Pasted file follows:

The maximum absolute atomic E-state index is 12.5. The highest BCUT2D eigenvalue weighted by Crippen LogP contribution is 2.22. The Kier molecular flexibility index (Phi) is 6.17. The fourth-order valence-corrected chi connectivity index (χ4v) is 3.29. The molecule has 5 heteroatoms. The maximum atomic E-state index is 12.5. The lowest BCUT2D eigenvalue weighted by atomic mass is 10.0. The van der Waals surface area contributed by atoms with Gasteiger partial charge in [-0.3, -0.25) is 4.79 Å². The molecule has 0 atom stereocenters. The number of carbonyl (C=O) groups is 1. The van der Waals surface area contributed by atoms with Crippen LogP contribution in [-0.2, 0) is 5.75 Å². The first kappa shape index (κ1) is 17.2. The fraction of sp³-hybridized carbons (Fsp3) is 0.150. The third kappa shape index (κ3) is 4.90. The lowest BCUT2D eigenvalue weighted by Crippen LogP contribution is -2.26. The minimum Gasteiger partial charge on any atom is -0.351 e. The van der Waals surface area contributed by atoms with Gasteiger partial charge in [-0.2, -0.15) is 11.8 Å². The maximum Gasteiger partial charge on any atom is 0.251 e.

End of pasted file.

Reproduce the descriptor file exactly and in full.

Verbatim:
The maximum absolute atomic E-state index is 12.5. The highest BCUT2D eigenvalue weighted by Crippen LogP contribution is 2.22. The Kier molecular flexibility index (Phi) is 6.17. The fourth-order valence-corrected chi connectivity index (χ4v) is 3.29. The molecule has 5 heteroatoms. The maximum atomic E-state index is 12.5. The lowest BCUT2D eigenvalue weighted by atomic mass is 10.0. The van der Waals surface area contributed by atoms with Gasteiger partial charge in [-0.3, -0.25) is 4.79 Å². The molecule has 0 atom stereocenters. The number of carbonyl (C=O) groups is 1. The van der Waals surface area contributed by atoms with Crippen LogP contribution in [-0.2, 0) is 5.75 Å². The first kappa shape index (κ1) is 17.2. The fraction of sp³-hybridized carbons (Fsp3) is 0.150. The third kappa shape index (κ3) is 4.90. The lowest BCUT2D eigenvalue weighted by Crippen LogP contribution is -2.26. The minimum Gasteiger partial charge on any atom is -0.351 e. The van der Waals surface area contributed by atoms with Gasteiger partial charge in [-0.2, -0.15) is 11.8 Å². The maximum Gasteiger partial charge on any atom is 0.251 e.